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Publication 583

Getting a Taxpayer Identification Number(p4)

You must have a taxpayer identification number so the IRS can process your returns. Two of the most common kinds of taxpayer identification numbers are the social security number (SSN) and the employer identification number (EIN).

Providing your identification number to others.(p4)

You must include your taxpayer identification number (SSN or EIN) on all returns and other documents you send to the IRS. You must also give your number to other persons who use your identification number on any returns or documents they send to the IRS. This includes returns or documents filed to report the following information.
  1. Interest, dividends, royalties, etc., paid to you.
  2. Any amount paid to you as a dependent care provider.
  3. Certain other amounts paid to you that total $600 or more for the year.
If you do not furnish your identification number as required, you may be subject to penalties. See Penalties, later.

Employer Identification Number (EIN)(p4)

EINs are assigned to sole proprietors, LLCs, corporations, and partnerships for tax filing and reporting purposes. See Form SS-4 and its instructions for more information and to see which businesses must get an EIN.

Applying for an EIN.(p4)

You may apply for an EIN:
When to apply.(p4)
You should apply for an EIN early enough to receive the number by the time you must file a return or statement or make a tax deposit. If you apply by mail, file Form SS-4 at least 4 weeks before you need an EIN. If you apply by telephone or through the IRS website, you can get an EIN immediately. If you apply by fax, you can get an EIN within 4 business days.
If you do not receive your EIN by the time a return is due, file your return anyway. Write "Applied for" and the date you applied for the number in the space for the EIN. Do not use your social security number as a substitute for an EIN on your tax returns.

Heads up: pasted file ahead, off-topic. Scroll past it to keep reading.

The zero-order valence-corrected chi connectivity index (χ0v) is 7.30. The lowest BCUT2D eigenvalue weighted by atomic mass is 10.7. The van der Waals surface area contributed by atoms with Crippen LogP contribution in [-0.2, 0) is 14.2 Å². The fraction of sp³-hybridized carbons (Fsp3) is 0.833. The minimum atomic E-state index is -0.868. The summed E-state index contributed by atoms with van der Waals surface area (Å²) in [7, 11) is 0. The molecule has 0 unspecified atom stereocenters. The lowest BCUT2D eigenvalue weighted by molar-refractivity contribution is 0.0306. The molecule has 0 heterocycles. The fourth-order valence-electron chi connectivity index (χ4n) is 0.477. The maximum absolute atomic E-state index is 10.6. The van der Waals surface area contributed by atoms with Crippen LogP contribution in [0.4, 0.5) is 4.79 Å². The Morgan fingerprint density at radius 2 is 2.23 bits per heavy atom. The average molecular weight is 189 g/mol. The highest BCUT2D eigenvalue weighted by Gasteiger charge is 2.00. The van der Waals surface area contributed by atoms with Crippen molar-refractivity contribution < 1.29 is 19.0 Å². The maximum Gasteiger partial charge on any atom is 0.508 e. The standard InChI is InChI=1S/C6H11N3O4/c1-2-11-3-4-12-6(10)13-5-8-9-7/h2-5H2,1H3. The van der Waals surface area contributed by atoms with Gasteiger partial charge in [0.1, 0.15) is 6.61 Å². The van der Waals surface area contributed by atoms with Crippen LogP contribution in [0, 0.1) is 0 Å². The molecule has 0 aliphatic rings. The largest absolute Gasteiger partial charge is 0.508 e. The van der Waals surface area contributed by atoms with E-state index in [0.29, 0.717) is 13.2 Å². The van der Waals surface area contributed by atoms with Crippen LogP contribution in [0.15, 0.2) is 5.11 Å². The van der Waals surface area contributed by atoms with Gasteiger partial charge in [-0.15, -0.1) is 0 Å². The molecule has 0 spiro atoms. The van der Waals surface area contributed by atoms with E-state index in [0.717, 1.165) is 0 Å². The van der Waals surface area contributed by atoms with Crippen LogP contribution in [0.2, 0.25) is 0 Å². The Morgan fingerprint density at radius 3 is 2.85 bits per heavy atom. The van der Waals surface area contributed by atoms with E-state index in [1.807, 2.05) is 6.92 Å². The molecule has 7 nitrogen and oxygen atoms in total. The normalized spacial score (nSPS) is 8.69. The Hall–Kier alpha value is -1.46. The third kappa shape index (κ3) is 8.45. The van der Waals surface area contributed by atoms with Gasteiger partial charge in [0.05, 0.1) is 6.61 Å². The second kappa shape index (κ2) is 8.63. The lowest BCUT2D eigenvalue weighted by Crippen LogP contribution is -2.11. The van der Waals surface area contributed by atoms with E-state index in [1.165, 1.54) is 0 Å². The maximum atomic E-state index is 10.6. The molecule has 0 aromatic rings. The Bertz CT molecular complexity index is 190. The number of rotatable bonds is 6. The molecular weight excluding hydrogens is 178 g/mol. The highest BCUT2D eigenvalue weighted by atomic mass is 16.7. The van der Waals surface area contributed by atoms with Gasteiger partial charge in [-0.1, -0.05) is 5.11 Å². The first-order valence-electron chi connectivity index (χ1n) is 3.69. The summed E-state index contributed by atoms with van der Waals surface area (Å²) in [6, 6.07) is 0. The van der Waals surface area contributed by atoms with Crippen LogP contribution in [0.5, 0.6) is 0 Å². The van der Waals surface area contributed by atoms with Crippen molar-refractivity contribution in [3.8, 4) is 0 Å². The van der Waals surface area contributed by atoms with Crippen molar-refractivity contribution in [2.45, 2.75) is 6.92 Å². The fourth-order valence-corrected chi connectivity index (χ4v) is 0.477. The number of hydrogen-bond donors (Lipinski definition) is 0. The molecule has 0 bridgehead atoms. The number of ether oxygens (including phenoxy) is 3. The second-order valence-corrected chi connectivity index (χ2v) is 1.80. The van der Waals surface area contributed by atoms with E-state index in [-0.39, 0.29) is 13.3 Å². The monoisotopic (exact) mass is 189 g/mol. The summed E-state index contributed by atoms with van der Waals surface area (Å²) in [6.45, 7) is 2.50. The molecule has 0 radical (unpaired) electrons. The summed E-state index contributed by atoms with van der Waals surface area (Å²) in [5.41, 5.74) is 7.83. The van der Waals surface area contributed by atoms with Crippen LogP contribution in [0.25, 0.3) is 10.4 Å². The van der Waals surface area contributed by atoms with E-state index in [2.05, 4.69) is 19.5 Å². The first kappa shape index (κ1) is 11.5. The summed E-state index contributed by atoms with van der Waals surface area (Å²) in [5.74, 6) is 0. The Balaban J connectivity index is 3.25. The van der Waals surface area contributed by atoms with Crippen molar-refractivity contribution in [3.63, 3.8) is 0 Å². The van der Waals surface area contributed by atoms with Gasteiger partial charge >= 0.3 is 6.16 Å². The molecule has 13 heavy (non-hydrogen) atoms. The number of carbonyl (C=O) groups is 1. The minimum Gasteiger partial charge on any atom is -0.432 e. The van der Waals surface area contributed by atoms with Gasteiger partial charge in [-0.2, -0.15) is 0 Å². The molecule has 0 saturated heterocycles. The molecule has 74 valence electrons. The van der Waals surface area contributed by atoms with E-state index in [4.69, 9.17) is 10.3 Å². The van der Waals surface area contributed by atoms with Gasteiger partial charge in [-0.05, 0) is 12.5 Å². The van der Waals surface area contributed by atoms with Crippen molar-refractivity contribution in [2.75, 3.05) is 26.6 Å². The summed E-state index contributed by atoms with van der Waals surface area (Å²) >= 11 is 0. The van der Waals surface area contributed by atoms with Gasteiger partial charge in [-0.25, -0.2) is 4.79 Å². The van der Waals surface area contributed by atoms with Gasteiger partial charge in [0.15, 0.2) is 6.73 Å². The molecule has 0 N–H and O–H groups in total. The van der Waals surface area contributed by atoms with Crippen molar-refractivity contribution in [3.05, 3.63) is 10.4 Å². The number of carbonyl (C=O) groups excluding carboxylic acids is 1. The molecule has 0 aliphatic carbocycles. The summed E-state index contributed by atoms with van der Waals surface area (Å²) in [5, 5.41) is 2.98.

More than one EIN.(p4)

You should have only one EIN. If you have more than one EIN and are not sure which to use, contact the Internal Revenue Service Center where you file your return. Give the numbers you have, the name and address to which each was assigned, and the address of your main place of business. The IRS will tell you which number to use.

More information.(p4)

For more information about EINs, see Publication 1635, Understanding Your EIN.

Payee's Identification Number(p4)

In the operation of a business, you will probably make certain payments you must report on information returns (discussed later under Information Returns). The forms used to report these payments must include the payee's identification number.


If you have employees, you must get an SSN from each of them. Record the name and SSN of each employee exactly as they are shown on the employee's social security card. If the employee's name is not correct as shown on the card, the employee should request a new card from the SSA. This may occur, for example, if the employee's name has changed due to marriage or divorce.
If your employee does not have an SSN, he or she should file Form SS-5, Application for a Social Security Card, with the SSA. This form is available at SSA offices or by calling 1-800-772-1213. It is also available from the SSA website at

Other payee.(p4)

If you make payments to someone who is not your employee and you must report the payments on an information return, get that person's SSN. If you make reportable payments to an organization, such as a corporation or partnership, you must get its EIN.
To get the payee's SSN or EIN, use Form W-9, Request for Taxpayer Identification Number and Certification. This form is available from IRS offices or by calling 1-800-829-3676. It is also available from the IRS website at
If the payee does not provide you with an identification number, you may have to withhold part of the payments as backup withholding. For information on backup withholding, see the Form W-9 instructions and the General Instructions for Certain Information Returns.